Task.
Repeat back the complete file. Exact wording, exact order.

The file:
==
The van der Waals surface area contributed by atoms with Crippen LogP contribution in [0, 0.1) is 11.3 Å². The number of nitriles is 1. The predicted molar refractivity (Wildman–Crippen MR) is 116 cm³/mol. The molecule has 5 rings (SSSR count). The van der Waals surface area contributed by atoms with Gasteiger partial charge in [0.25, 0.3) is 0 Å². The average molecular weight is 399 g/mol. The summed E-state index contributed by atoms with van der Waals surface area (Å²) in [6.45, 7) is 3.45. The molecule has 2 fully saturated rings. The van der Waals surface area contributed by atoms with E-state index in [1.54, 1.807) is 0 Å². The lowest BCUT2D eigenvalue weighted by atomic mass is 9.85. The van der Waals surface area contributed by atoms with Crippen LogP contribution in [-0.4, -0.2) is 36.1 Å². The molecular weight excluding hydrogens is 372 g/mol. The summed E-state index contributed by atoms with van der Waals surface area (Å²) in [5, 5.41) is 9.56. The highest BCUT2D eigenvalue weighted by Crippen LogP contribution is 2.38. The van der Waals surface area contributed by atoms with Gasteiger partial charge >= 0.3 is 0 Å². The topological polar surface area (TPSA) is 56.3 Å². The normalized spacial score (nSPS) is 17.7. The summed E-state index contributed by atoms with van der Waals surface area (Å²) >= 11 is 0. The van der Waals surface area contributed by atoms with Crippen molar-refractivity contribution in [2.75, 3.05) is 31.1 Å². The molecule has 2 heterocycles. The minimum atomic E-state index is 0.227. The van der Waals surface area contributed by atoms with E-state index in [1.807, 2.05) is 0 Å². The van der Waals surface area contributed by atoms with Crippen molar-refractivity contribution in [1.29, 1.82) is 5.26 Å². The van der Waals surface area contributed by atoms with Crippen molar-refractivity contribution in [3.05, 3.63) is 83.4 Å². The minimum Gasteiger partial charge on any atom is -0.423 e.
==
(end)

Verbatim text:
The van der Waals surface area contributed by atoms with Crippen LogP contribution in [0, 0.1) is 11.3 Å². The number of nitriles is 1. The predicted molar refractivity (Wildman–Crippen MR) is 116 cm³/mol. The molecule has 5 rings (SSSR count). The van der Waals surface area contributed by atoms with Gasteiger partial charge in [0.25, 0.3) is 0 Å². The average molecular weight is 399 g/mol. The summed E-state index contributed by atoms with van der Waals surface area (Å²) in [6.45, 7) is 3.45. The molecule has 2 fully saturated rings. The van der Waals surface area contributed by atoms with E-state index in [1.54, 1.807) is 0 Å². The lowest BCUT2D eigenvalue weighted by atomic mass is 9.85. The van der Waals surface area contributed by atoms with Crippen LogP contribution in [-0.4, -0.2) is 36.1 Å². The molecular weight excluding hydrogens is 372 g/mol. The summed E-state index contributed by atoms with van der Waals surface area (Å²) in [5, 5.41) is 9.56. The highest BCUT2D eigenvalue weighted by Crippen LogP contribution is 2.38. The van der Waals surface area contributed by atoms with Gasteiger partial charge >= 0.3 is 0 Å². The topological polar surface area (TPSA) is 56.3 Å². The normalized spacial score (nSPS) is 17.7. The summed E-state index contributed by atoms with van der Waals surface area (Å²) >= 11 is 0. The van der Waals surface area contributed by atoms with Crippen molar-refractivity contribution in [2.75, 3.05) is 31.1 Å². The molecule has 2 heterocycles. The minimum atomic E-state index is 0.227. The van der Waals surface area contributed by atoms with E-state index in [1.807, 2.05) is 0 Å². The van der Waals surface area contributed by atoms with Crippen molar-refractivity contribution in [1.29, 1.82) is 5.26 Å². The van der Waals surface area contributed by atoms with Crippen molar-refractivity contribution in [3.05, 3.63) is 83.4 Å². The minimum Gasteiger partial charge on any atom is -0.423 e.